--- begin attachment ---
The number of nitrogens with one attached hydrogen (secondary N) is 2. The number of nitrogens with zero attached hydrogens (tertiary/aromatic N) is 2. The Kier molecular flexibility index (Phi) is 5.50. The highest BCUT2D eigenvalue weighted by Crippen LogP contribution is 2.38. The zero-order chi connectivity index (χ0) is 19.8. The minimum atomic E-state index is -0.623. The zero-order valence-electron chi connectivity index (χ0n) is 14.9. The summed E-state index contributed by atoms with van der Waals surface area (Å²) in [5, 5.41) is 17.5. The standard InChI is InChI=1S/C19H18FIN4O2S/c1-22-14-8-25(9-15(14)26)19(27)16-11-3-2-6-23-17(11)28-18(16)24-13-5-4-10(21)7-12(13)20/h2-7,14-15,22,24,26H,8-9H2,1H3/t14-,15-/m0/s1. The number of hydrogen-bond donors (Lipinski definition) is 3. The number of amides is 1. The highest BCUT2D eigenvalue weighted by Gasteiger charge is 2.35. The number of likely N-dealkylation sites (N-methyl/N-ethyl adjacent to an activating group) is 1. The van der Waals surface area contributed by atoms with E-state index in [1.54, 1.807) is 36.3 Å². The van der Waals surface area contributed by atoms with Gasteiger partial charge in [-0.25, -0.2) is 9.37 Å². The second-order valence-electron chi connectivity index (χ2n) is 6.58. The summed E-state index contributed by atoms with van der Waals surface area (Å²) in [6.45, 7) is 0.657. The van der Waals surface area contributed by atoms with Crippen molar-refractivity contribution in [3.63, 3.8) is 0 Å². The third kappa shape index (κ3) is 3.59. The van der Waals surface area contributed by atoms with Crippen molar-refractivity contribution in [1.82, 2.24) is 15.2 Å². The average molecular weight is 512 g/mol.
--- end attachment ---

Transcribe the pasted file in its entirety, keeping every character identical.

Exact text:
The number of nitrogens with one attached hydrogen (secondary N) is 2. The number of nitrogens with zero attached hydrogens (tertiary/aromatic N) is 2. The Kier molecular flexibility index (Phi) is 5.50. The highest BCUT2D eigenvalue weighted by Crippen LogP contribution is 2.38. The zero-order chi connectivity index (χ0) is 19.8. The minimum atomic E-state index is -0.623. The zero-order valence-electron chi connectivity index (χ0n) is 14.9. The summed E-state index contributed by atoms with van der Waals surface area (Å²) in [5, 5.41) is 17.5. The standard InChI is InChI=1S/C19H18FIN4O2S/c1-22-14-8-25(9-15(14)26)19(27)16-11-3-2-6-23-17(11)28-18(16)24-13-5-4-10(21)7-12(13)20/h2-7,14-15,22,24,26H,8-9H2,1H3/t14-,15-/m0/s1. The number of hydrogen-bond donors (Lipinski definition) is 3. The number of amides is 1. The highest BCUT2D eigenvalue weighted by Gasteiger charge is 2.35. The number of likely N-dealkylation sites (N-methyl/N-ethyl adjacent to an activating group) is 1. The van der Waals surface area contributed by atoms with E-state index in [1.54, 1.807) is 36.3 Å². The van der Waals surface area contributed by atoms with Gasteiger partial charge in [-0.25, -0.2) is 9.37 Å². The second-order valence-electron chi connectivity index (χ2n) is 6.58. The summed E-state index contributed by atoms with van der Waals surface area (Å²) in [6.45, 7) is 0.657. The van der Waals surface area contributed by atoms with Crippen molar-refractivity contribution in [3.63, 3.8) is 0 Å². The third kappa shape index (κ3) is 3.59. The van der Waals surface area contributed by atoms with Crippen molar-refractivity contribution in [1.82, 2.24) is 15.2 Å². The average molecular weight is 512 g/mol.